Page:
ITC highlights SME trade costs at WTO Aid for Trade Review (en)
Leveraging development aid to cut the costs to small businesses of participating in international trade was the common thread running through ITC’s interventions today at the World Trade Organization’s Fifth Global Review of Aid for Trade.
Reducing trade costs for inclusive and sustainable growth is the theme of the WTO’s biennial review of trade-related development assistance, which runs from 30 June to 2 July at the global trade body’s headquarters in Geneva.
ITC was an active participant at the first day of the event, organizing a side event to highlight the difficulties that small and medium-sized enterprises (SMEs) face in complying with non-tariff measures (NTMs) and related policies. Two publications were launched, one documenting the results of ITC’s business surveys on NTMs in 23 countries, and the other on reducing trade costs for SMEs. The latter figured in this year’s edition of ‘Aid for Trade at a Glance’, a biennial report by the WTO and the Organization for Economic Co-operation and Development (OECD).
Senior ITC representatives also participated in various sessions, calling participants’ attention to how targeted Aid for Trade and private sector action could make it less expensive for developing country SMEs – which account for the majority of firms and the bulk of employment – to connect to international markets.
Higher trade costs mean lower trade flows, and thus limit trade’s potential to drive economic growth, job creation, and the reallocation of resources towards more productive activities within developing economies. The reasons for high trade costs vary, from geographic isolation and poor infrastructure to outdated border facilities and needlessly complex policies. Whatever the reason, World Bank research shows that trade costs are highest in the poorest countries – the very countries most in need of growth.
It is not just the most vulnerable countries that are affected. As ITC Executive Arancha González noted at the Aid for Trade Review’s opening session, trade costs fall particularly heavily on SMEs, for which fixed costs by definition account for a larger part of unit costs than they do for their larger competitors. “High trade costs can keep SMEs out of international markets,” she said.
Observing that limiting SMEs to their home markets meant foregone opportunities to generate broad-based employment and productivity gains, she called for action to reduce the cost of complying with non-tariff measures, to simplify the increasingly complex market for private sustainability standards, and to lower border costs by implementing the WTO Trade Facilitation Agreement.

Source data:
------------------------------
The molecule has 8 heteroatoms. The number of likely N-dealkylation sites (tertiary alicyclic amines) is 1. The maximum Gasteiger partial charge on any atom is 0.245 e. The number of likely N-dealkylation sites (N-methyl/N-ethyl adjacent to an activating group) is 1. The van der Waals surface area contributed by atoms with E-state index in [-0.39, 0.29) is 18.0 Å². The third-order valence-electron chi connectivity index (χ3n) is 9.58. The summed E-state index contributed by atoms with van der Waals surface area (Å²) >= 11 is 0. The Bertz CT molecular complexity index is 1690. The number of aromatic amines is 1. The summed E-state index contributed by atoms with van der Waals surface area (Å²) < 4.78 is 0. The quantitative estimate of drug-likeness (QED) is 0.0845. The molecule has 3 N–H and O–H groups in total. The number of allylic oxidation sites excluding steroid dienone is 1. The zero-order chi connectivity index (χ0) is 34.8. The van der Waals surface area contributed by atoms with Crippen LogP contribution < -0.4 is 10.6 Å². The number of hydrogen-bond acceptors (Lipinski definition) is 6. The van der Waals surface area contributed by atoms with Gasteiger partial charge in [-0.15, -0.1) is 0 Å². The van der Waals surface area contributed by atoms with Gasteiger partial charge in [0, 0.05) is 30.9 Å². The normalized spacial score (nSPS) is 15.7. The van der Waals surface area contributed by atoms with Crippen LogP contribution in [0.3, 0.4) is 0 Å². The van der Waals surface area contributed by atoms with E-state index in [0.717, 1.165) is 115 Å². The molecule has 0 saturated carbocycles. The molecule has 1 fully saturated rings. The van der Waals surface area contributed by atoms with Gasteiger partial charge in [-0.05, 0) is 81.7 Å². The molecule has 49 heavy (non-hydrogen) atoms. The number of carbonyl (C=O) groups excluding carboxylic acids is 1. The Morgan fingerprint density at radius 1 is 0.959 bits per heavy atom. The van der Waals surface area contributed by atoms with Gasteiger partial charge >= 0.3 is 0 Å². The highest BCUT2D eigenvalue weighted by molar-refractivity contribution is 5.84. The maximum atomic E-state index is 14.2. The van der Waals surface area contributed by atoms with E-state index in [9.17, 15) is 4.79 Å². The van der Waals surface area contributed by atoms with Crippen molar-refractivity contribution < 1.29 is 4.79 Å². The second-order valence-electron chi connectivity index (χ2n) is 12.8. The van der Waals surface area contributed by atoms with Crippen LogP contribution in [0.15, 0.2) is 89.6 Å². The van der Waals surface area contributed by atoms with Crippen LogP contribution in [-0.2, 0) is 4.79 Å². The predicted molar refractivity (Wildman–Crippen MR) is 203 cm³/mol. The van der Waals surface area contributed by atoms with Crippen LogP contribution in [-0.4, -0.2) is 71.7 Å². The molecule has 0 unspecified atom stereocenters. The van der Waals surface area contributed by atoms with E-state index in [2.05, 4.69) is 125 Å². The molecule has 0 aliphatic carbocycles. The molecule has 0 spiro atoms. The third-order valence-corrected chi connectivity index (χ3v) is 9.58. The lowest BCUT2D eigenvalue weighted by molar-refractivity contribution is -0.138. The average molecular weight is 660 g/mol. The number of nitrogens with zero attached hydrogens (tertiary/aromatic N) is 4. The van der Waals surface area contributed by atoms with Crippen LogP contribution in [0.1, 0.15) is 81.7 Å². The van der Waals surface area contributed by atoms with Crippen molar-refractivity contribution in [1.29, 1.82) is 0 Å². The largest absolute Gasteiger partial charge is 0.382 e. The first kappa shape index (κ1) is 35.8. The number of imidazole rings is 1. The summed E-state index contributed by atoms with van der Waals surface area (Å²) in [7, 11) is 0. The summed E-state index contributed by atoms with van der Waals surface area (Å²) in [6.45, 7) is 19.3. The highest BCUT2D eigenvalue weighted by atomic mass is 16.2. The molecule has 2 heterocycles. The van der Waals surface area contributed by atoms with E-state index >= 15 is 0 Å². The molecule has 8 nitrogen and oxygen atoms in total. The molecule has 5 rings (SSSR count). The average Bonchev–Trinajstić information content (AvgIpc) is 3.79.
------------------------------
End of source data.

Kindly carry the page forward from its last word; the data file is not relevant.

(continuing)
ITC’s chief economist, Marion Jansen, sounded similar notes at a session on how public-private cooperation, both to inform policymaking and as a source of financing, can contribute to sustainable and inclusive growth. Surveys revealed that the single biggest factor holding back SMEs from exporting was insufficient access to information about what to sell and where, as well as how to meet market requirements. But expensive trade finance, and the certification costs associated with crucial standards, can also keep SMEs out of regional and international markets. Jansen said that intermediary institutions, like chambers of commerce and trade promotion agencies, can play a critical role in helping dynamic SMEs overcome these bottlenecks.
Non-tariff measures, which by some estimates impose costs on traders equivalent to 20 to 30% of the value of the goods being exchanged, were the subject of an ITC side event on reducing costs for business. While often necessary to safeguard consumer safety or other public policy objectives, NTMs can be needlessly complex and expensive to comply with.
At the event, exporters from India and Thailand shared their own experiences with product standards and certification requirements, in both their home and export markets. Archana Bhatnagar, the owner of Haylide Chemicals, which makes green cleaning products in India, described how the lack of an up-to-date domestic environmental standard meant that some of her company’s products struggled to differentiate themselves from more polluting competitors. Meanwhile, to maintain approval from US sanitary authorities, another product – used to clean toilets – had to undergo a level of scrutiny normally reserved for pharmaceutical products. Chusak Chuenprayoth, the president of KC Fresh, a Thai fruit and vegetable exporter, noted that some export certification costs in Thailand are higher even than in the United Kingdom. Both called for closer public-private cooperation to better respond to SMEs’ needs.
Senior officials from Cote d’Ivoire and Mauritius described how ITC’s business surveys on trade obstacles linked to NTMs helped them design policies to reduce trade-related costs and delays for SMEs. Representatives from the European Union and the UK, meanwhile, highlighted the importance of reducing SME trade costs for job creation and poverty reduction.
In addition to the ‘Invisible Barriers to Trade’ publication, ITC used the session to launch a new website presenting the results of the NTM surveys.